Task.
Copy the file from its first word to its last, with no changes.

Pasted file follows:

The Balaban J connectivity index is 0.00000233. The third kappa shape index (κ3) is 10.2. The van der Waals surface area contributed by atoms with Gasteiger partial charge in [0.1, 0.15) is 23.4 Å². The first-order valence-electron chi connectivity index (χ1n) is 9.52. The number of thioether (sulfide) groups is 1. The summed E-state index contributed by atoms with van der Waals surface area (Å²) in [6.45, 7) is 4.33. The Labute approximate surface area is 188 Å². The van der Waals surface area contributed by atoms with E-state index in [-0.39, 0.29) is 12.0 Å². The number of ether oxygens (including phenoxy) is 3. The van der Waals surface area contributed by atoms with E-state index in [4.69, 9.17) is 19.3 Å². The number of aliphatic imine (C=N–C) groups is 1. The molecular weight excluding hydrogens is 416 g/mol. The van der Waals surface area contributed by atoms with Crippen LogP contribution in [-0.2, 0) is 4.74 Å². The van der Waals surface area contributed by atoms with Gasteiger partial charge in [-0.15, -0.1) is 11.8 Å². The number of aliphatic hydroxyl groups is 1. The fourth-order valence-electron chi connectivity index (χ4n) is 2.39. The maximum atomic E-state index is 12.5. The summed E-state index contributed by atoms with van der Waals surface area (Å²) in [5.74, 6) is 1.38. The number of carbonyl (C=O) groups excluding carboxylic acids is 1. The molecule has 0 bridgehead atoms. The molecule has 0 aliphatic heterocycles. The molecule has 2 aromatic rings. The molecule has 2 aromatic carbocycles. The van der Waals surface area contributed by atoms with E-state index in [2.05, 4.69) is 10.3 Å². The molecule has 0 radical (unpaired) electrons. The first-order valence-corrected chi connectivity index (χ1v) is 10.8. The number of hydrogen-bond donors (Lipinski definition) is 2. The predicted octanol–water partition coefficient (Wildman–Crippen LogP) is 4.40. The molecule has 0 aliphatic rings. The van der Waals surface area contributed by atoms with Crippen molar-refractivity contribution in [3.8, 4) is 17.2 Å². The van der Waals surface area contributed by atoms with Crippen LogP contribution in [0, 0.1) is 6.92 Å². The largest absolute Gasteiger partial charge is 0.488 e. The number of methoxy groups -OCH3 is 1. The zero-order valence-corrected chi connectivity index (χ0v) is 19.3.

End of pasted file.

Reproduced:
The Balaban J connectivity index is 0.00000233. The third kappa shape index (κ3) is 10.2. The van der Waals surface area contributed by atoms with Gasteiger partial charge in [0.1, 0.15) is 23.4 Å². The first-order valence-electron chi connectivity index (χ1n) is 9.52. The number of thioether (sulfide) groups is 1. The summed E-state index contributed by atoms with van der Waals surface area (Å²) in [6.45, 7) is 4.33. The Labute approximate surface area is 188 Å². The van der Waals surface area contributed by atoms with E-state index in [-0.39, 0.29) is 12.0 Å². The number of ether oxygens (including phenoxy) is 3. The van der Waals surface area contributed by atoms with E-state index in [4.69, 9.17) is 19.3 Å². The number of aliphatic imine (C=N–C) groups is 1. The molecular weight excluding hydrogens is 416 g/mol. The van der Waals surface area contributed by atoms with Crippen LogP contribution in [-0.2, 0) is 4.74 Å². The van der Waals surface area contributed by atoms with Gasteiger partial charge in [-0.15, -0.1) is 11.8 Å². The number of aliphatic hydroxyl groups is 1. The fourth-order valence-electron chi connectivity index (χ4n) is 2.39. The maximum atomic E-state index is 12.5. The summed E-state index contributed by atoms with van der Waals surface area (Å²) in [5.74, 6) is 1.38. The number of carbonyl (C=O) groups excluding carboxylic acids is 1. The molecule has 0 bridgehead atoms. The molecule has 0 aliphatic heterocycles. The molecule has 2 aromatic rings. The molecule has 2 aromatic carbocycles. The van der Waals surface area contributed by atoms with E-state index in [2.05, 4.69) is 10.3 Å². The molecule has 0 radical (unpaired) electrons. The first-order valence-corrected chi connectivity index (χ1v) is 10.8. The number of hydrogen-bond donors (Lipinski definition) is 2. The predicted octanol–water partition coefficient (Wildman–Crippen LogP) is 4.40. The molecule has 0 aliphatic rings. The van der Waals surface area contributed by atoms with Crippen molar-refractivity contribution in [3.8, 4) is 17.2 Å². The van der Waals surface area contributed by atoms with Crippen LogP contribution in [0, 0.1) is 6.92 Å². The largest absolute Gasteiger partial charge is 0.488 e. The number of methoxy groups -OCH3 is 1. The zero-order valence-corrected chi connectivity index (χ0v) is 19.3.